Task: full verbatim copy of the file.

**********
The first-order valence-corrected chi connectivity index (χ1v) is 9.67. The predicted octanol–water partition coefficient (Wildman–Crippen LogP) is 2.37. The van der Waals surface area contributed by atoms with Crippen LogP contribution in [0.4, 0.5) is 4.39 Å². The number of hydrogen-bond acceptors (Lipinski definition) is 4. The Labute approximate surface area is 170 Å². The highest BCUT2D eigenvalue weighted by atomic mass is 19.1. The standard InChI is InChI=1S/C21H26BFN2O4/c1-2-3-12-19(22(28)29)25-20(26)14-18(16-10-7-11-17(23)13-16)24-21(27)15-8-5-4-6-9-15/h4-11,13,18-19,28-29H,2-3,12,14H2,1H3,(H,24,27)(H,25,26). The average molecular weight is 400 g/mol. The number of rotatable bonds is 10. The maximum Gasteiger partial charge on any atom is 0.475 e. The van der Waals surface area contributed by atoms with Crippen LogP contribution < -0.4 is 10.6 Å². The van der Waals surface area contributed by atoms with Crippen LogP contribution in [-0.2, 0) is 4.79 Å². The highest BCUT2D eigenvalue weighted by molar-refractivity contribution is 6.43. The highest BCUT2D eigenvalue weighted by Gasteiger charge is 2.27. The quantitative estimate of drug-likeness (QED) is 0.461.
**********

The first-order valence-corrected chi connectivity index (χ1v) is 9.67. The predicted octanol–water partition coefficient (Wildman–Crippen LogP) is 2.37. The van der Waals surface area contributed by atoms with Crippen LogP contribution in [0.4, 0.5) is 4.39 Å². The number of hydrogen-bond acceptors (Lipinski definition) is 4. The Labute approximate surface area is 170 Å². The highest BCUT2D eigenvalue weighted by atomic mass is 19.1. The standard InChI is InChI=1S/C21H26BFN2O4/c1-2-3-12-19(22(28)29)25-20(26)14-18(16-10-7-11-17(23)13-16)24-21(27)15-8-5-4-6-9-15/h4-11,13,18-19,28-29H,2-3,12,14H2,1H3,(H,24,27)(H,25,26). The average molecular weight is 400 g/mol. The number of rotatable bonds is 10. The maximum Gasteiger partial charge on any atom is 0.475 e. The van der Waals surface area contributed by atoms with Crippen LogP contribution < -0.4 is 10.6 Å². The van der Waals surface area contributed by atoms with Crippen LogP contribution in [-0.2, 0) is 4.79 Å². The highest BCUT2D eigenvalue weighted by molar-refractivity contribution is 6.43. The highest BCUT2D eigenvalue weighted by Gasteiger charge is 2.27. The quantitative estimate of drug-likeness (QED) is 0.461.